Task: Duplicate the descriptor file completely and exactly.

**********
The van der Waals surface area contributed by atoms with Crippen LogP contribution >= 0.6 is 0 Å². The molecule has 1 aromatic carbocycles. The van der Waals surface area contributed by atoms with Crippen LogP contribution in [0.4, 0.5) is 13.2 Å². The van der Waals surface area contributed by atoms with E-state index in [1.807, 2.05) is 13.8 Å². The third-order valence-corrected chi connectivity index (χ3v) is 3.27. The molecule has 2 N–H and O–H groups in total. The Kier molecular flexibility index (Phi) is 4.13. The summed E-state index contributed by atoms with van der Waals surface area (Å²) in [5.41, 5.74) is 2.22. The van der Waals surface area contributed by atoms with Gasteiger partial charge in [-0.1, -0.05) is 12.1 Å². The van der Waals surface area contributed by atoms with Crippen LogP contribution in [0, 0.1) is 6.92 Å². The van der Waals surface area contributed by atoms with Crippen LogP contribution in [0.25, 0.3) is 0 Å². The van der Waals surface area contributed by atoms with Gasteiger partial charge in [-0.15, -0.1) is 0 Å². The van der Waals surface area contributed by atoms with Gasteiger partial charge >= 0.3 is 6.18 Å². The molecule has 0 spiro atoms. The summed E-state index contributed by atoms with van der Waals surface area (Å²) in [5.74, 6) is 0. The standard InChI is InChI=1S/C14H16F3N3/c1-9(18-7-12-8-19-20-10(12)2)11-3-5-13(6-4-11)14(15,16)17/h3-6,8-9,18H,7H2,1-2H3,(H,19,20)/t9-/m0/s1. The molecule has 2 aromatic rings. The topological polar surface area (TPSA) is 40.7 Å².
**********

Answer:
The van der Waals surface area contributed by atoms with Crippen LogP contribution >= 0.6 is 0 Å². The molecule has 1 aromatic carbocycles. The van der Waals surface area contributed by atoms with Crippen LogP contribution in [0.4, 0.5) is 13.2 Å². The van der Waals surface area contributed by atoms with E-state index in [1.807, 2.05) is 13.8 Å². The third-order valence-corrected chi connectivity index (χ3v) is 3.27. The molecule has 2 N–H and O–H groups in total. The Kier molecular flexibility index (Phi) is 4.13. The summed E-state index contributed by atoms with van der Waals surface area (Å²) in [5.41, 5.74) is 2.22. The van der Waals surface area contributed by atoms with Gasteiger partial charge in [-0.1, -0.05) is 12.1 Å². The van der Waals surface area contributed by atoms with Crippen LogP contribution in [0, 0.1) is 6.92 Å². The van der Waals surface area contributed by atoms with Crippen LogP contribution in [0.25, 0.3) is 0 Å². The van der Waals surface area contributed by atoms with Gasteiger partial charge in [-0.15, -0.1) is 0 Å². The van der Waals surface area contributed by atoms with Gasteiger partial charge >= 0.3 is 6.18 Å². The molecule has 0 spiro atoms. The summed E-state index contributed by atoms with van der Waals surface area (Å²) in [5.74, 6) is 0. The standard InChI is InChI=1S/C14H16F3N3/c1-9(18-7-12-8-19-20-10(12)2)11-3-5-13(6-4-11)14(15,16)17/h3-6,8-9,18H,7H2,1-2H3,(H,19,20)/t9-/m0/s1. The molecule has 2 aromatic rings. The topological polar surface area (TPSA) is 40.7 Å².